Consumer Buying Habits Change as Indonesia Welcomes a New Era

Consumer Buying Habits Change as Indonesia Welcomes a New Era

Venu Madhav, Executive Director of Client Leadership, Nielsen Indonesia

It’s a new era in Indonesia: global capital markets have recovered significantly since the financial crisis of 2008, and in 2010 the GDP grew 6.1 percent and GDP per capita hit US$3,000, according to the IMF World Fact Book. If the experiences of China and South Korea are any indication, that income level marks the start of accelerated growth, with strong demand across a range of commercial sectors such as automotive, health, insurance and travel. Manufacturers of fast-moving consumer goods (FMCG) can also expect to experience stronger growth this year; a new retail audit conducted by The Nielsen Company found that industry to be growing at twice the pace of the economy in 2010.

As consumers saw economic conditions improve, they tended to adjust their purchasing habits, increasing their willingness to spend money or becoming more adventurous by buying in categories they had never before considered. Some consumers used products more frequently or “traded up” to more premium versions of products they use.

Upper class consumers seek premium products

Consuming “regular” products is no longer enough for upper-class shoppers, and they are now seeking products that provide them with greater benefit and added value. Nielsen’s home panel reported that household spending for health and lifestyle categories has increased since 2009. As time is also a concern for these consumers, products that provide them with convenience will see growth.

Nielsen observed three categories that experienced growth by answering the needs of the upper class: lifestyle, health and convenience.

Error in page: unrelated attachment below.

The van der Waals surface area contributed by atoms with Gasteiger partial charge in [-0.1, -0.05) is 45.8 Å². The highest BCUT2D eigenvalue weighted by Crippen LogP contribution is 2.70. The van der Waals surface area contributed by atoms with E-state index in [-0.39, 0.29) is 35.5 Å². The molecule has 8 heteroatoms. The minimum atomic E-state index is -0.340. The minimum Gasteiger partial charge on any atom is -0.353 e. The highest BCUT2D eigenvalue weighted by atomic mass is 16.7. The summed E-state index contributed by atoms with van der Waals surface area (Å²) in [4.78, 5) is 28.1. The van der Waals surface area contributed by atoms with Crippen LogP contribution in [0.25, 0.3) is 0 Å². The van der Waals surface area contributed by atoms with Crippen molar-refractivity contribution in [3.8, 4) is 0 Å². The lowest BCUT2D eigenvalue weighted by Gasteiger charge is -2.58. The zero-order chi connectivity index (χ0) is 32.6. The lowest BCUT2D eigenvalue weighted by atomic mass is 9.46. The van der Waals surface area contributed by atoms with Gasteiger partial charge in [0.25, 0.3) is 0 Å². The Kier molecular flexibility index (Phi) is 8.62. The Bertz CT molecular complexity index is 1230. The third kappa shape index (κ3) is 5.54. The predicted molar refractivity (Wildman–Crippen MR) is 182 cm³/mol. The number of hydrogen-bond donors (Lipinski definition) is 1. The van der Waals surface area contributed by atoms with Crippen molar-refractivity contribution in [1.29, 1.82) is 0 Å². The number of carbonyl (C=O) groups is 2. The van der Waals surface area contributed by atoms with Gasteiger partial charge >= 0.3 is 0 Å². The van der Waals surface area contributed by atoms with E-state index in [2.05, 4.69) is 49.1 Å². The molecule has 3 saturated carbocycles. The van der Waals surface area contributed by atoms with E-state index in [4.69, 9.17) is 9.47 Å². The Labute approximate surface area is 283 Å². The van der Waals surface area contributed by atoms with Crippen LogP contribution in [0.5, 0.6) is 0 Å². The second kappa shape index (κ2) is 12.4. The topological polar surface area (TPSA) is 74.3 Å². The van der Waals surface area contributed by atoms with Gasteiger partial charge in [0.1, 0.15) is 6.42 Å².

1. Hair conditioners: By offering convenience with their leave-on product, manufacturers of hair conditioners saw value sales grow 68 percent in 2010. The “Leave On” variant offers practicality, though the price is more than twice of regular hair conditioner.
  2. Liquid Milk: Sales grew 18 percent, with brands promoting health-related benefits such as low/non-fat, added calcium, probiotic qualities and kids nutrition.
  3. Toothpaste: Although it is already purchased by nearly all households in Indonesia, the sales value for this category still recorded 10 percent growth, driven mainly by medicated segments which grew 17 percent in 2010. The new variants promise stronger teeth, sensitivity reduction, calcium, anti-bacterial, natural and herbal.

Middle and lower class consumers buy products that are considered premium

As the upper class is seeking more benefits, the middle and lower class consumers are starting to buy products that they used to consider premium. Nielsen observed three categories (Cheese, Frozen Meats and Baby Diapers) that experienced increases in the number of household purchases.

  1. Smaller packages of cheese have opened to the mid-lower income segment. The category experienced 13 percent growth in sales value in 2010, with the annual sales value of smaller pack size doubling in 2010.
  2. Household spending for frozen fish/meat experienced a 23 percent increase in 2010 among the middle class and 32 percent among the lower class.
  3. Diaper single packs posted 93 percent growth in sales in 2010, with the variant providing affordability and convenience to middle-lower consumers.

The growth in these categories was also influenced by other factors, such as driving availability in more outlets and spending more in advertising to increase awareness and drive purchases. Nielsen’s retail audit found that both cheese and baby diapers have increased their availability by expanding the number of outlets in which they could be bought by 17 percent and 9 percent, respectively. Advertising spending in all six of these categories grew at rates higher than 2010 total advertising growth: Hair Conditioner (+22%), Liquid Milk (+52%), Toothpaste (+35%), Cheese (+32%), Frozen Food (+39%) and Diapers (+70%).

To grow in this new era, FMCG manufacturers need to adapt to these changes in consumer behavior by driving:

  1. Innovation, by understanding the need-gaps of upper class consumers, especially in area of convenience, health and lifestyle.
  2. Accessibility, by understanding purchase behavior of middle to lower class consumers and ensure availability of smaller pack sizes at the right price.
  3. Portfolio management, by having the right product portfolio to meet different consumer purchase motivations and providing the right level of support.